Super sorry to bombard you with questions. I really really appreciate the feedback as I'm still learning a decent amount during this process.

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5 hours ago, malexander said:

Another interesting thing about high-core CPUs is that the "uncore" parts of the CPU now actually use more power than a CPU core, and these are not easily shut down like cores are when power savings is activated. This includes stuff like the interconnect and the memory controllers. So the idle power of these monster CPUs is quite high. Just something to bear in mind.

Thanks, Mark. I appreciate the insights. I realize there are definitely some trade offs with trying to achieve higher core counts, but was completely unaware of the "uncore" information. Suppose that is a necessary evil if one wants to achieve results that require those monster chips.

Edited by woodenCheese

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I used these for workstations. I've built many machines using Supermicro hardware and I've never been disappointed.

https://www.supermicro.com/products/system/4U/7049/SYS-7049A-T.cfm

The Xeon Gold 6154 might not be the best option for everyone but it's definitely a good option. The main advantage for me is the number of memory slots (bandwidth and capacity). The Xeon W-3175X says the maximum memory is 512GB but that's only if you use insanely priced memory modules. You can get 512GB of memory for 1/4 of the price when you have twice as many memory slots to work with. Plus more memory bandwidth, more cache, more PCI Express lanes, all the other stuff that comes with dual sockets.

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You are concerned about latency with Threadripper but not concerned about latency with dual sockets?

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1 hour ago, AaronAb said:

You are concerned about latency with Threadripper but not concerned about latency with dual sockets?

On paper the latency is worse on the Xeon Scalable Processor platform compared to the high core count Threadripper models. Memory bandwidth is a completely different story though. From what I've seen the memory bandwidth on the Threadripper is problematic but the latency isn't so much. Both platforms are very capable and are amazing tools. It comes down to priorities and budgets.

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43 minutes ago, lukeiamyourfather said:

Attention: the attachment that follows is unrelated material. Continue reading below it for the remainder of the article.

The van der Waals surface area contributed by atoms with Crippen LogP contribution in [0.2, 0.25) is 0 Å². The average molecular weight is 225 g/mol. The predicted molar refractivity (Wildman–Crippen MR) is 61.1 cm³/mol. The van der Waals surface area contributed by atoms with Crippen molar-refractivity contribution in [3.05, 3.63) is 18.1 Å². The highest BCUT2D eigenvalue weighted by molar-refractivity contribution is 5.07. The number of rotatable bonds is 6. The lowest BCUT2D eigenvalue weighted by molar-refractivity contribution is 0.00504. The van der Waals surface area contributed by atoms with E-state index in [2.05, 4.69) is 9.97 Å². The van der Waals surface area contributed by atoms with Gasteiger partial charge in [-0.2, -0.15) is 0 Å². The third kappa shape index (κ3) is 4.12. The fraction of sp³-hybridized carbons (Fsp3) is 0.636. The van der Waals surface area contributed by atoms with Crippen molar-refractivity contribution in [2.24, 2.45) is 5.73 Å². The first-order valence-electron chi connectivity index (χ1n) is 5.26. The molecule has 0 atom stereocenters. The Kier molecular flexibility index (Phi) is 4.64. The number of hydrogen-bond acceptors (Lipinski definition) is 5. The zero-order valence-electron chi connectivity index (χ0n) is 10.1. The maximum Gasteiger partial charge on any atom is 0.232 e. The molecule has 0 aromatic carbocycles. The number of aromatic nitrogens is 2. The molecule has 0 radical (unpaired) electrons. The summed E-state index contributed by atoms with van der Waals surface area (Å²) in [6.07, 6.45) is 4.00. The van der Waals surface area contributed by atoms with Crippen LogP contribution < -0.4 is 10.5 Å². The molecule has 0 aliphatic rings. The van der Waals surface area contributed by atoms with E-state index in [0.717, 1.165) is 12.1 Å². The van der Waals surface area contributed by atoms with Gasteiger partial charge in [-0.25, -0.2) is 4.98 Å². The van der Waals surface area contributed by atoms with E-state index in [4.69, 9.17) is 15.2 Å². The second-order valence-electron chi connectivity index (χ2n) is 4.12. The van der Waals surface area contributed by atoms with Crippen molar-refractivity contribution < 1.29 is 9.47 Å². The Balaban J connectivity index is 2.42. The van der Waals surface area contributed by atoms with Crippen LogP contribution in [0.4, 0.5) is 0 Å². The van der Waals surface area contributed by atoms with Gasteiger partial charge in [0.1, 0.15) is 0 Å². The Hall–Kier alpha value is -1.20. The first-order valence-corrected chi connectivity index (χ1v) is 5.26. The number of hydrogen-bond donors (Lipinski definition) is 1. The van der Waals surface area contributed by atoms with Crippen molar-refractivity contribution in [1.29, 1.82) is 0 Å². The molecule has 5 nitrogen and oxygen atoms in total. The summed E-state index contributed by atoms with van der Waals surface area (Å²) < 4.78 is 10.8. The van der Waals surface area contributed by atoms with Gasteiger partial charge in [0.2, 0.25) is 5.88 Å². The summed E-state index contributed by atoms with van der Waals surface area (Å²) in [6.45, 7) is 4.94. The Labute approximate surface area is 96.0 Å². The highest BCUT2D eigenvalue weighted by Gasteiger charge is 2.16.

On paper the latency is worse on the Xeon Scalable Processor platform compared to the high core count Threadripper models. Memory bandwidth is a completely different story though. From what I've seen the memory bandwidth on the Threadripper is problematic but the latency isn't so much. Both platforms are very capable and are amazing tools. It comes down to priorities and budgets.

Yeah 4 channel memory is a headscratcher for me on Threadripper. The Xeon 3175 is an improvement there, I just don't have hope for it making much financial sense(unless you can buy LOTS) given Intel's yields.

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On 10/15/2018 at 5:08 PM, lukeiamyourfather said:

The Xeon Gold 6154 processors offer good value despite the relatively high cost.

@lukeiamyourfather Is a version of this chip expected to be launched as Cascade Lake SP with some of the vulnerability fixes, and Optane support? Or, is it the only processors listed on the wiki page set for December?

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I don't have any insight into future products. That website doesn't either for what it's worth.

Quote

Information presented in this article deal with future products, data, features, and specifications that have yet to be finalized, announced, or released. Information may be incomplete and can change by final release.

Buy what you need when you need it. There's always going to be something new just around the corner. Once in a while it's worth waiting for something new but those moments are few and far between in my opinion.

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13 minutes ago, lukeiamyourfather said:

I don't have any insight into future products. That website doesn't either for what it's worth.

Buy what you need when you need it. There's always going to be something new just around the corner. Once in a while it's worth waiting for something new but those moments are few and far between in my opinion.

No, I get that. Thought there was some general understanding of how these releases work with tech enthusiasts. Didn't mean to presume you had insider insights or anything. Seems a bit odd to not have any info about which Xeons are going to be upgraded @4 weeks out. There was talk of that Gold 6154 in this thread, and imho it seems crazy to purchase those, if ones with Spectre and Meltdown improvements will be on the market in December.

Edited by gridMoth

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23 hours ago, gridMoth said:

There was talk of that Gold 6154 in this thread, and imho it seems crazy to purchase those, if ones with Spectre and Meltdown improvements will be on the market in December.

If you can get to where you're running something on my machines at all then I've already been compromised and Spectre and Meltdown wouldn't have anything to do with it. The software patches (or their hardware fixes) are important to cloud hosting providers like AWS where there are multiple virtual machine guests with no trust between the guests but it doesn't matter for a typical visual effects workflow. The software patches are optional so performance isn't impacted unless you actually install them. The Optane support and other features are more compelling reasons to wait for an upgrade.

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4 hours ago, lukeiamyourfather said:

it doesn't matter for a typical visual effects workflow

Great to know, thanks

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In case anyone was still wondering, it does in fact look like Cascade Lake SP will have the Xeon Gold 6154 successor Xeon Gold 6254 with an improvement in the base clock speed @ 3.2ghz. So that's cool. Guessing the boost could possibly be 3.9 - 4.0ghz?! Hopefully they aren't 6k a pop.

https://bit.ly/2PWWdFT

 

 

Edited by woodenCheese